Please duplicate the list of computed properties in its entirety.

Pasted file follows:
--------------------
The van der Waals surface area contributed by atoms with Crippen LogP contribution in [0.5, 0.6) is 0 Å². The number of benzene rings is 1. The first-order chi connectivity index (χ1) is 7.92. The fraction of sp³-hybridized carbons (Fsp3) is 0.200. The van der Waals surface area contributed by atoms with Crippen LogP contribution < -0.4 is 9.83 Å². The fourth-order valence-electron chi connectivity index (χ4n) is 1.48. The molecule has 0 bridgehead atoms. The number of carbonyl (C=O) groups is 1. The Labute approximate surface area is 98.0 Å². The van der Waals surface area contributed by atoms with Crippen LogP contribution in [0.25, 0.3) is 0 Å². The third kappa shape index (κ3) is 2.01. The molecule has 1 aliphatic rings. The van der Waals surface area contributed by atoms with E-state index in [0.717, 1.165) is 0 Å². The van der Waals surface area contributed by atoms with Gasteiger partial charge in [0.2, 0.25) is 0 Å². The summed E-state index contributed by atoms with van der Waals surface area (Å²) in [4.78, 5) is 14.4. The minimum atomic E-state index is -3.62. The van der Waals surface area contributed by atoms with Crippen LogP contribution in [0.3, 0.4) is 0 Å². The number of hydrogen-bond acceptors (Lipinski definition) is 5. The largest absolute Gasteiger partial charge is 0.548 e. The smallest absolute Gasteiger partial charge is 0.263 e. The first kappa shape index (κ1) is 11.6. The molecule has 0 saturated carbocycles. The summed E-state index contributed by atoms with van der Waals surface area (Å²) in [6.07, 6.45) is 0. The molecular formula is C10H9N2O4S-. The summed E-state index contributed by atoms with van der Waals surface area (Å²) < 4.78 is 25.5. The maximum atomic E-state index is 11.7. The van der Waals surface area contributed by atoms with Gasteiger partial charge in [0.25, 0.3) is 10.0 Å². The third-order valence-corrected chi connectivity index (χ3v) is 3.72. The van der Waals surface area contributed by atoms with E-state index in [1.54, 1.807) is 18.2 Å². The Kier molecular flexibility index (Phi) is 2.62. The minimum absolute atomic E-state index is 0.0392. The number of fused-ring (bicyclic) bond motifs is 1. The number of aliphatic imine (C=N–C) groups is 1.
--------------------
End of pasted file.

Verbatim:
The van der Waals surface area contributed by atoms with Crippen LogP contribution in [0.5, 0.6) is 0 Å². The number of benzene rings is 1. The first-order chi connectivity index (χ1) is 7.92. The fraction of sp³-hybridized carbons (Fsp3) is 0.200. The van der Waals surface area contributed by atoms with Crippen LogP contribution < -0.4 is 9.83 Å². The fourth-order valence-electron chi connectivity index (χ4n) is 1.48. The molecule has 0 bridgehead atoms. The number of carbonyl (C=O) groups is 1. The Labute approximate surface area is 98.0 Å². The van der Waals surface area contributed by atoms with Crippen LogP contribution in [0.25, 0.3) is 0 Å². The third kappa shape index (κ3) is 2.01. The molecule has 1 aliphatic rings. The van der Waals surface area contributed by atoms with E-state index in [0.717, 1.165) is 0 Å². The van der Waals surface area contributed by atoms with Gasteiger partial charge in [0.2, 0.25) is 0 Å². The summed E-state index contributed by atoms with van der Waals surface area (Å²) in [4.78, 5) is 14.4. The minimum atomic E-state index is -3.62. The van der Waals surface area contributed by atoms with Crippen LogP contribution in [0.3, 0.4) is 0 Å². The number of hydrogen-bond acceptors (Lipinski definition) is 5. The largest absolute Gasteiger partial charge is 0.548 e. The smallest absolute Gasteiger partial charge is 0.263 e. The first kappa shape index (κ1) is 11.6. The molecule has 0 saturated carbocycles. The summed E-state index contributed by atoms with van der Waals surface area (Å²) in [6.07, 6.45) is 0. The molecular formula is C10H9N2O4S-. The summed E-state index contributed by atoms with van der Waals surface area (Å²) < 4.78 is 25.5. The maximum atomic E-state index is 11.7. The van der Waals surface area contributed by atoms with Gasteiger partial charge in [0.25, 0.3) is 10.0 Å². The third-order valence-corrected chi connectivity index (χ3v) is 3.72. The van der Waals surface area contributed by atoms with E-state index in [1.54, 1.807) is 18.2 Å². The Kier molecular flexibility index (Phi) is 2.62. The minimum absolute atomic E-state index is 0.0392. The number of fused-ring (bicyclic) bond motifs is 1. The number of aliphatic imine (C=N–C) groups is 1.